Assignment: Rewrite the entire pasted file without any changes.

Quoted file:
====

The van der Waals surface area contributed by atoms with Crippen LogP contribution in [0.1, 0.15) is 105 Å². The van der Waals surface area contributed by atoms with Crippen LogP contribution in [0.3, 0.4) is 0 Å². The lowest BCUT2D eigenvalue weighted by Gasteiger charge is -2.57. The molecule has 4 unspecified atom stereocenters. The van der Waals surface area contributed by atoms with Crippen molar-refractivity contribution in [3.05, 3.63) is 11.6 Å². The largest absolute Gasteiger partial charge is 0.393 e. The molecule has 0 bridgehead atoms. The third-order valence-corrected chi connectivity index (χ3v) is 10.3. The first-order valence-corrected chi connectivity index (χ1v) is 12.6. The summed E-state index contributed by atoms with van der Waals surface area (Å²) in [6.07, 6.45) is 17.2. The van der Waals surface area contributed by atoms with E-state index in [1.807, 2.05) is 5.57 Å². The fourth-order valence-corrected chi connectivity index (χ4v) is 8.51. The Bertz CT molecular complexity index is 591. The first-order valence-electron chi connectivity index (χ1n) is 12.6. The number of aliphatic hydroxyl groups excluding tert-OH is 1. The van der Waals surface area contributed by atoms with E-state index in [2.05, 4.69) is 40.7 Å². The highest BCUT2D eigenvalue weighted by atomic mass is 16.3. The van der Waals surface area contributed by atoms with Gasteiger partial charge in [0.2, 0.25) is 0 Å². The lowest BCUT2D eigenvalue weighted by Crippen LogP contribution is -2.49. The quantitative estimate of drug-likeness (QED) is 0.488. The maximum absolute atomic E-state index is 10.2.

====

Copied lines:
The van der Waals surface area contributed by atoms with Crippen LogP contribution in [0.1, 0.15) is 105 Å². The van der Waals surface area contributed by atoms with Crippen LogP contribution in [0.3, 0.4) is 0 Å². The lowest BCUT2D eigenvalue weighted by Gasteiger charge is -2.57. The molecule has 4 unspecified atom stereocenters. The van der Waals surface area contributed by atoms with Crippen molar-refractivity contribution in [3.05, 3.63) is 11.6 Å². The largest absolute Gasteiger partial charge is 0.393 e. The molecule has 0 bridgehead atoms. The third-order valence-corrected chi connectivity index (χ3v) is 10.3. The first-order valence-corrected chi connectivity index (χ1v) is 12.6. The summed E-state index contributed by atoms with van der Waals surface area (Å²) in [6.07, 6.45) is 17.2. The van der Waals surface area contributed by atoms with E-state index in [1.807, 2.05) is 5.57 Å². The fourth-order valence-corrected chi connectivity index (χ4v) is 8.51. The Bertz CT molecular complexity index is 591. The first-order valence-electron chi connectivity index (χ1n) is 12.6. The number of aliphatic hydroxyl groups excluding tert-OH is 1. The van der Waals surface area contributed by atoms with E-state index in [2.05, 4.69) is 40.7 Å². The highest BCUT2D eigenvalue weighted by atomic mass is 16.3. The van der Waals surface area contributed by atoms with Gasteiger partial charge in [0.2, 0.25) is 0 Å². The lowest BCUT2D eigenvalue weighted by Crippen LogP contribution is -2.49. The quantitative estimate of drug-likeness (QED) is 0.488. The maximum absolute atomic E-state index is 10.2.